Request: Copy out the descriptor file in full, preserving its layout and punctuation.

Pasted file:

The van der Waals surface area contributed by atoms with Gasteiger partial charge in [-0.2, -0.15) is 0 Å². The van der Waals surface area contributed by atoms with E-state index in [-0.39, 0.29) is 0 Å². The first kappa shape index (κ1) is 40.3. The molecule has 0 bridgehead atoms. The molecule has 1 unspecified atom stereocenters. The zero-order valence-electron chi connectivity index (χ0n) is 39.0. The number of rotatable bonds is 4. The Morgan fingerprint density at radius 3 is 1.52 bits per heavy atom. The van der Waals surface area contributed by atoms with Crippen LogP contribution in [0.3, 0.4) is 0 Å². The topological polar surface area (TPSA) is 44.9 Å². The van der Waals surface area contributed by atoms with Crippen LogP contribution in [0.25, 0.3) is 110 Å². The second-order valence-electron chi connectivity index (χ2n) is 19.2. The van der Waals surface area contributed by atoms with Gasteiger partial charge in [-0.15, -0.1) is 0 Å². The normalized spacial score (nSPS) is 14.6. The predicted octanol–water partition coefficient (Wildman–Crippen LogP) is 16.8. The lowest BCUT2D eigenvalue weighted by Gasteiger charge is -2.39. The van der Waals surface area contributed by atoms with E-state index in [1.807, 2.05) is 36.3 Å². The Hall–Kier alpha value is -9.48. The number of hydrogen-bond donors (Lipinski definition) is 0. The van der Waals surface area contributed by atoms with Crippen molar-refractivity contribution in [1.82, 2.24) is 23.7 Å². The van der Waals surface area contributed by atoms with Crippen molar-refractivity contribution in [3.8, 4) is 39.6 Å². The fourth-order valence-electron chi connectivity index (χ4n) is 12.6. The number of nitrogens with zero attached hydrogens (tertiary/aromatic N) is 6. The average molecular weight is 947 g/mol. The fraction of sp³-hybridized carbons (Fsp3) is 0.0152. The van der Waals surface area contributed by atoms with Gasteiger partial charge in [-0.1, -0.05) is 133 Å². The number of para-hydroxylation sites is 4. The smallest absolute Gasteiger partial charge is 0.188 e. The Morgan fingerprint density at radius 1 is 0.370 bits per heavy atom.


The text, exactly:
The van der Waals surface area contributed by atoms with Gasteiger partial charge in [-0.2, -0.15) is 0 Å². The van der Waals surface area contributed by atoms with E-state index in [-0.39, 0.29) is 0 Å². The first kappa shape index (κ1) is 40.3. The molecule has 0 bridgehead atoms. The molecule has 1 unspecified atom stereocenters. The zero-order valence-electron chi connectivity index (χ0n) is 39.0. The number of rotatable bonds is 4. The Morgan fingerprint density at radius 3 is 1.52 bits per heavy atom. The van der Waals surface area contributed by atoms with Crippen LogP contribution in [0.3, 0.4) is 0 Å². The topological polar surface area (TPSA) is 44.9 Å². The van der Waals surface area contributed by atoms with Crippen LogP contribution in [0.25, 0.3) is 110 Å². The second-order valence-electron chi connectivity index (χ2n) is 19.2. The van der Waals surface area contributed by atoms with Gasteiger partial charge in [-0.15, -0.1) is 0 Å². The normalized spacial score (nSPS) is 14.6. The predicted octanol–water partition coefficient (Wildman–Crippen LogP) is 16.8. The lowest BCUT2D eigenvalue weighted by Gasteiger charge is -2.39. The van der Waals surface area contributed by atoms with E-state index in [1.807, 2.05) is 36.3 Å². The Hall–Kier alpha value is -9.48. The number of hydrogen-bond donors (Lipinski definition) is 0. The van der Waals surface area contributed by atoms with Crippen molar-refractivity contribution in [1.82, 2.24) is 23.7 Å². The van der Waals surface area contributed by atoms with Crippen molar-refractivity contribution in [3.8, 4) is 39.6 Å². The fourth-order valence-electron chi connectivity index (χ4n) is 12.6. The number of nitrogens with zero attached hydrogens (tertiary/aromatic N) is 6. The average molecular weight is 947 g/mol. The fraction of sp³-hybridized carbons (Fsp3) is 0.0152. The van der Waals surface area contributed by atoms with Gasteiger partial charge in [-0.1, -0.05) is 133 Å². The number of para-hydroxylation sites is 4. The smallest absolute Gasteiger partial charge is 0.188 e. The Morgan fingerprint density at radius 1 is 0.370 bits per heavy atom.